Cryptography Stack Exchange is a question and answer site for software developers, mathematicians and others interested in cryptography. It's 100% free, no registration required.

Sign up
Here's how it works:
  1. Anybody can ask a question
  2. Anybody can answer
  3. The best answers are voted up and rise to the top

My best interpretation of this question is that Java's crypto API has been subverted to perform RSA signature using PKCS#1 v1.5 encryption padding.

Assume the signature $S$ of a message $M$ is obtained by:

  • hashing $M$ using SHA-1, yielding the 20-byte $H$;
  • generating a 105-byte uniformly (true) random $R$;
  • forming the 128-byte $P=\text{0x00}||\text{0x02}||R||\text{0x00}||H$;
  • forming the 128-byte $S=P^d\bmod N$ where $(N,d)$ is a 1024-bit RSA private key.

I assume that verification of an alleged signature $S$ of alleged message $M$ is as follows:

  • rejecting the signature unless $S$ is 128-byte with $S<N$;
  • forming the 128-byte $P=S^e\bmod N$ where $(N,e)$ is the 1024-bit RSA publickey;
  • hashing $M$ using SHA-1, yielding the 20-byte $H$;
  • accepting the signature when the left 2 bytes of $P$ are $\text{0x00}||\text{0x02}$, and the 21th byte from the right of $P$ is $\text{0x00}$, and the right 20 bytes of $P$ are $H$.

Note: conversion from bytestring to number, and vice-versa, is per the big-endian convention.

What attacks are there on this scheme, easier than factoring the public modulus?

share|improve this question
I think it would be more interesting to ask about attacks that are easier than factoring the modulus, $\hspace{.4 in}$ even if they are harder than factoring the private key. $\;$ – Ricky Demer Mar 31 '14 at 13:57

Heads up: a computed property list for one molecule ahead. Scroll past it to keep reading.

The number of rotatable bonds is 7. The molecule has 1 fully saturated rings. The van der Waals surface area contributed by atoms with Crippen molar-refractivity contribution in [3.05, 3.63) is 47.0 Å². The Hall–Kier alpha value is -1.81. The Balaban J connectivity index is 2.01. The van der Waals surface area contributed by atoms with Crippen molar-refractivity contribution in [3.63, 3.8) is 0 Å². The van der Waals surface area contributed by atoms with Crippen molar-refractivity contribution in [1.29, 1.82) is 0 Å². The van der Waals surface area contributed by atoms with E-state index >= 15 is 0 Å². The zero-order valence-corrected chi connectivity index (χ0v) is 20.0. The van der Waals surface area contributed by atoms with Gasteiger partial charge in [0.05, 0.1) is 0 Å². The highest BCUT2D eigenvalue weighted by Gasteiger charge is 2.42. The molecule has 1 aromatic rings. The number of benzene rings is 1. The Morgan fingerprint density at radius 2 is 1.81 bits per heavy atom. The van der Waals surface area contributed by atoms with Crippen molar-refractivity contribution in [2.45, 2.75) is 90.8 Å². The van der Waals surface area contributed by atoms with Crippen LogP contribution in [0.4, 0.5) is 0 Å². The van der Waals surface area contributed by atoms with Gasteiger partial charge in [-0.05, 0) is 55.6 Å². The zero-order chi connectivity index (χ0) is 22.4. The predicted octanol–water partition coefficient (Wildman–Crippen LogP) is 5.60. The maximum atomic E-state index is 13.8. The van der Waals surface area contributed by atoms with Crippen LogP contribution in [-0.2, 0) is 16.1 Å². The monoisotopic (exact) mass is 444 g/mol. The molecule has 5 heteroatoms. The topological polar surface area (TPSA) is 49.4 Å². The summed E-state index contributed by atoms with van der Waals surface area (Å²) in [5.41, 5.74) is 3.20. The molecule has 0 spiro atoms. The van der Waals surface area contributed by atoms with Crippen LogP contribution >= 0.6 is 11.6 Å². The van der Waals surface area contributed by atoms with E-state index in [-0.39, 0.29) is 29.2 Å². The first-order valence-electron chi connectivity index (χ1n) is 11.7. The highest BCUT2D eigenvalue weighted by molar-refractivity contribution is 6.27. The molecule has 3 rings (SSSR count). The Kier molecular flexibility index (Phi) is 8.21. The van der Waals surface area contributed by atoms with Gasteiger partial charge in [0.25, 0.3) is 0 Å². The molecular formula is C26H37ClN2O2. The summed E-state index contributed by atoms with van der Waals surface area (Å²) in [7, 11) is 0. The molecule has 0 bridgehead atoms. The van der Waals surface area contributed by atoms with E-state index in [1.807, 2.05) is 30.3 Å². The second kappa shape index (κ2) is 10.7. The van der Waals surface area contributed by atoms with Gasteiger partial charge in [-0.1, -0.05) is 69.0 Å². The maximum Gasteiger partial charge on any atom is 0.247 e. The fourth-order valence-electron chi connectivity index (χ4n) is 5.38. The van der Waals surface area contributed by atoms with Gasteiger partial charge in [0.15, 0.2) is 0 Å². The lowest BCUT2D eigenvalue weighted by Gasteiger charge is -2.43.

up vote 3 down vote accepted

There's an easy attack against public keys with $e=3$.

Here's how it works; the attacker selects an arbitrary message $M$ that hashes to an odd value $H$ (or, more generally, a $H$ of the form $k8^n$ for odd $k$). Since half of the potential messages hash this way, this is not a severe limitation to the attacker.

Then, the attacker looks for a perfect cube between $2\times2^{1008}$ and $3\times 2^{1008}$ and whose lower 136 bits are $0x00 || H$, that is, a cube $C$ between $2\cdot 2^{1008}$ and $3\cdot 2^{1008}$ and for which $C \equiv H\ (\bmod\ 2^{168})$. Such a cube is easy to find, just compute $x = \sqrt[3]{H} (\bmod \ 2^{168})$ (with the $H$ of the form we selected, such a value always exists), and then select a value $X$ in the range $\sqrt[3]{2\cdot 2^{1008}}$ to $\sqrt[3]{3\cdot 2^{1008}}$ with $X \equiv x\ (\bmod\ 2^{168})$; $C = X^3$ is such a cube.

The value $X$ is be a valid signature for the message that hashes to $H$; the verifier will compute $X^3 \bmod N$ (which will be precisely $X^3$, and then verify that the first two bytes are $0x00$ $0x02$, and that the right hand bytes are $0x00$ $H$.

This attack can be generalized (for this key size) to $e=5$, and can be extended to handle the case where the verifier also checks to see if there are any zero pads in the random pad.

share|improve this answer

Your Answer


By posting your answer, you agree to the privacy policy and terms of service.

Not the answer you're looking for? Browse other questions tagged or ask your own question.